theodore M I R A L D I mpa ... editor, publisher, writer

Thursday, January 10, 2019

DIRTY WORDS, Sticks and Stones

In this photo, Rashida Tlaib, then a Democratic candidate for Michigan's 13th Congressional District, speaks at a rally in Dearborn, Mich., Friday, Oct. 26, 2018. Ms. Tlaib went on to win the race and become one of the two first Muslim women to serve in the U.S. House. (AP Photo/Paul Sancya) **FILE**
Photo by: Paul Sancya


THE WASHINGTON TIMES

ANALYSIS/OPINION:
The Democrats set the tone of the rhetoric we can expect from them on the very day that Nancy Pelosi became the speaker of the House again. Rashida Tlaib, a freshman Democrat from Michigan, speaking before a giddy audience applauding her every word, had described President Trump in the most vulgar terms possible, and promised that “we’re going to impeach the motherf–—.”
Some of Mrs. Tlaib’s partisans no doubt gasped at her boldness in employing such sexual vulgarity, demeaning both mother and son, particularly with her small children at her side on what could have been special day the children would remember forever. Senior Democratic colleagues could barely bestir themselves to rebuke a remarkable breach of decorum. “I wouldn’t use that language,” Mrs. Pelosi said, mildly. “But I’m not in the censorship business,” she added, granting Mrs. Tlaib tacit approval.
Decorum is scarce nearly everywhere. Even a vagrant clergyman has been known to let loose with vulgarity. President Obama’s famous pastor, the Rev. Jeremiah Wright, invoked God Almighty to pronounce a curse on America. Mrs. Tlaib, perhaps attempting to cultivate an image of hipper than thou, dropped the infamous sexual insult to get in line with those who cuss like sailors on a bender. Robert Francis O’Rourke, the current great white Democratic hope called “Beto,” was fond of promising audiences last year that he would topple Sen. Ted Cruz, and when he didn’t he told such audiences how “[blankety blankety’ proud” he was of them for helping him try. He employed a variation of the f-word without which he apparently couldn’t speak.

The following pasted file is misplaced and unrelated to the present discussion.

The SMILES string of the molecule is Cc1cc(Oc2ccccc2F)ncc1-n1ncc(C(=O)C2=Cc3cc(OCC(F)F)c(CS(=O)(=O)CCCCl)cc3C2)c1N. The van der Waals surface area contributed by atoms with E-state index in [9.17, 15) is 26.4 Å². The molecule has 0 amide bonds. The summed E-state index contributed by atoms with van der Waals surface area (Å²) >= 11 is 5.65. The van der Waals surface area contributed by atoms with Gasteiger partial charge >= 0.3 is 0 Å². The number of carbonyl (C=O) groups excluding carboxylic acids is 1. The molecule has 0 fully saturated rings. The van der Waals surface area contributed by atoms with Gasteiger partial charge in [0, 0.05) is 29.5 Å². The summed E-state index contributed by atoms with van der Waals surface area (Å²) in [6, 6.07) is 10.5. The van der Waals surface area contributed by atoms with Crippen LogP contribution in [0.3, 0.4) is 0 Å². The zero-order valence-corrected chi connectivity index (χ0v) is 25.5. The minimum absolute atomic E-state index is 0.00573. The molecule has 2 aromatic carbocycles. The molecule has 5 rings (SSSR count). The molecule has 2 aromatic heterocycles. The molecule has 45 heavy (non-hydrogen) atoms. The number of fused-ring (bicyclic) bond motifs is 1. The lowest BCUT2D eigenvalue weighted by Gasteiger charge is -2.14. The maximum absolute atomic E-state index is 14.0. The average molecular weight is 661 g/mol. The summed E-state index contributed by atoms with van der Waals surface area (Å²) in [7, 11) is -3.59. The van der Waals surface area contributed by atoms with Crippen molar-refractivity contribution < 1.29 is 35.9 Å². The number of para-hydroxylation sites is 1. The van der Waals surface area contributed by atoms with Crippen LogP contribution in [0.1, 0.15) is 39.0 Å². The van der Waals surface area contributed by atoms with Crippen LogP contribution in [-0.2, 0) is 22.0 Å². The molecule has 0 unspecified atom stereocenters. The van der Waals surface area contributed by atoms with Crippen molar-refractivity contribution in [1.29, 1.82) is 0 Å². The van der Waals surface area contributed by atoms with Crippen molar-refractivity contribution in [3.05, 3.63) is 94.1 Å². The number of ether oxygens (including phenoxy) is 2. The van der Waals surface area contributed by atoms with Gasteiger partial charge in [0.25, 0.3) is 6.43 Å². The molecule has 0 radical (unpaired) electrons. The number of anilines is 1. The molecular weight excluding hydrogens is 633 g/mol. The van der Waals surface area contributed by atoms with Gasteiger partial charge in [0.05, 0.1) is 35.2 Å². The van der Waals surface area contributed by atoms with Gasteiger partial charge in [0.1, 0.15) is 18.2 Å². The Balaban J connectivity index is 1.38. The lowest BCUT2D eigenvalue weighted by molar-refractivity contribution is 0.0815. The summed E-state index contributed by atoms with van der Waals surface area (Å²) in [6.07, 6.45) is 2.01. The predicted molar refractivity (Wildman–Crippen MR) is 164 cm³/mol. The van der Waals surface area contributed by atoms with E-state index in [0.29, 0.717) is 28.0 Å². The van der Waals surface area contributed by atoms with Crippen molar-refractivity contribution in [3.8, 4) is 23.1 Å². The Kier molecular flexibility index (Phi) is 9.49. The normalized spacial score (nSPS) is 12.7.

Sen. Kamala Harris of California drops the word in her saturation bombing runs when she is talking about health care. Sen. Kirsten Gillibrand, another Democratic senator with an eye on 1600 Pennsylvania Avenue, drops the word in discussions of technology. Tom Perez, the chairman of the Democratic National Committee, famous mostly for his foul mouth, can’t restrain his appetite for vulgarity flavored with blasphemy. President Trump himself is nobody’s idea of a stalwart of measured speech. It is, in a word, sad.
The current fashion in cussin’ is endless repetition of that infamous f-word, cheapening conversation and discourse and adding nothing to the conversation. Anyone can do it but most people won’t do it. Mark Twain thought profanity and vulgarity were wrong because few did it well. “The fact is,” he said more than a century ago, “this is not a moral judgment but an artistic one. Most people don’t know how to swear any more than they know how to play the bassoon. Both require years of practice and instruction.”
He observed that when the mate of a Mississippi riverboat gave the simplest order “he discharged it like a blast of lightning and sent a long, reverberating peal of profanity thundering after it.” Indeed, anyone who has heard a Georgia muleskinner offer his opinion of his mules in 200 words and never use the same word twice, can only imagine what he would make of the vulgarity, coarseness and ill breeding of our present day. But he would never have done it in the presence of a lady, perhaps not to provoke envy because cussin’ is something that almost no women can do well.
The damage goes beyond the bad words. Partisans, mostly but not all Democrats, routinely assume ill motives on the part of their opponents. Alexandria Ocasio-Cortez imagines that eloquence is calling President Trump a “racist.” Rep. Hank Johnson, a Georgia Democrat, raises, calling the president not only a racist but someone who reminds him of Hitler. Bernie Sanders invokes that frayed cliche. Not every sloppy orator is a Democrat. Rep. Steve King of Iowa, a Republican, routinely strays beyond the bounds of respectable discourse.
This baleful trend began during the Obama years. Democrats could not believe that anyone could oppose Barack Obama on the issues, such as his schemes for government takeover of the health care and automobile-manufacturing industries. Republicans and conservatives just had to be incorrigible racists, out to revive the Ku Klux Klan and mobs with rope. To oppose him on policy grounds invited racist dogma. So rational, policy-focused debate was done for.

It’s not only Grandma Grundy who bewails the coarsening of public discourse. The lack of decent manners and basic decorum is seriously corroding American self government, a system that only works through compromise, as the Framers of the Constitution understood. By assuming bad faith on the part of their opponents, and showering them with verbal abuse, fierce partisans foreclose rational debate. That’s why the Democrats call themselves the “resistance,” not the loyal opposition. That’s too bad. And if vulgarians insist on cussin’ the least they can do is to learn how.
Source>https://www.washingtontimes.com/news/2019/jan/8/editorial-the-nasty-rhetoric-of-political-debate-i/

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